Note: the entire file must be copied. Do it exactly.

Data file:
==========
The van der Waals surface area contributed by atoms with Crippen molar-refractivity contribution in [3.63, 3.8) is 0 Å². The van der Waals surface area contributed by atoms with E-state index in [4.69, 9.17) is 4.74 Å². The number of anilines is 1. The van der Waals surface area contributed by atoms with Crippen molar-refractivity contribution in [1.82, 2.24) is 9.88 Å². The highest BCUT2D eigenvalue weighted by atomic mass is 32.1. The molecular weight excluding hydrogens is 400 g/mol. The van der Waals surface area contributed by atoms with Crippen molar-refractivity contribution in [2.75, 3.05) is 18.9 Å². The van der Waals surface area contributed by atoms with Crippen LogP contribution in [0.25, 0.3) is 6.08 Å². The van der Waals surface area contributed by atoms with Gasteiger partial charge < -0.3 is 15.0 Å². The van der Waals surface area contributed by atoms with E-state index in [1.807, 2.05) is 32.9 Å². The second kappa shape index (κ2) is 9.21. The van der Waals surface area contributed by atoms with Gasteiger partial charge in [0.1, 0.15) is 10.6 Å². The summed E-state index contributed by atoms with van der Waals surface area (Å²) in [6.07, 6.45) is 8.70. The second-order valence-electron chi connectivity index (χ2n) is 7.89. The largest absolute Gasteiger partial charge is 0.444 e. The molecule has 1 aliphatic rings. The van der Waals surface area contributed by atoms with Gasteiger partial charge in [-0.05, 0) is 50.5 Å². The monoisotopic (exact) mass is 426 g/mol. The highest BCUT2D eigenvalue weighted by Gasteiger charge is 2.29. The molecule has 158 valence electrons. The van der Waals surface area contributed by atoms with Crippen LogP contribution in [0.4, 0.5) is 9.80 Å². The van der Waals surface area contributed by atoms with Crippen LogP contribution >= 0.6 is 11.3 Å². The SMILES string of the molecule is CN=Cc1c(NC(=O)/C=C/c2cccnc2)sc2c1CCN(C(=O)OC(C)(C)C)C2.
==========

The van der Waals surface area contributed by atoms with Crippen molar-refractivity contribution in [3.63, 3.8) is 0 Å². The van der Waals surface area contributed by atoms with E-state index in [4.69, 9.17) is 4.74 Å². The number of anilines is 1. The van der Waals surface area contributed by atoms with Crippen molar-refractivity contribution in [1.82, 2.24) is 9.88 Å². The highest BCUT2D eigenvalue weighted by atomic mass is 32.1. The molecular weight excluding hydrogens is 400 g/mol. The van der Waals surface area contributed by atoms with Crippen molar-refractivity contribution in [2.75, 3.05) is 18.9 Å². The van der Waals surface area contributed by atoms with Crippen LogP contribution in [0.25, 0.3) is 6.08 Å². The van der Waals surface area contributed by atoms with Gasteiger partial charge < -0.3 is 15.0 Å². The van der Waals surface area contributed by atoms with E-state index in [1.807, 2.05) is 32.9 Å². The second kappa shape index (κ2) is 9.21. The van der Waals surface area contributed by atoms with Gasteiger partial charge in [0.1, 0.15) is 10.6 Å². The summed E-state index contributed by atoms with van der Waals surface area (Å²) in [6.07, 6.45) is 8.70. The second-order valence-electron chi connectivity index (χ2n) is 7.89. The largest absolute Gasteiger partial charge is 0.444 e. The molecule has 1 aliphatic rings. The van der Waals surface area contributed by atoms with Gasteiger partial charge in [-0.05, 0) is 50.5 Å². The monoisotopic (exact) mass is 426 g/mol. The highest BCUT2D eigenvalue weighted by Gasteiger charge is 2.29. The molecule has 158 valence electrons. The van der Waals surface area contributed by atoms with Crippen LogP contribution in [0.4, 0.5) is 9.80 Å². The van der Waals surface area contributed by atoms with Crippen LogP contribution >= 0.6 is 11.3 Å². The SMILES string of the molecule is CN=Cc1c(NC(=O)/C=C/c2cccnc2)sc2c1CCN(C(=O)OC(C)(C)C)C2.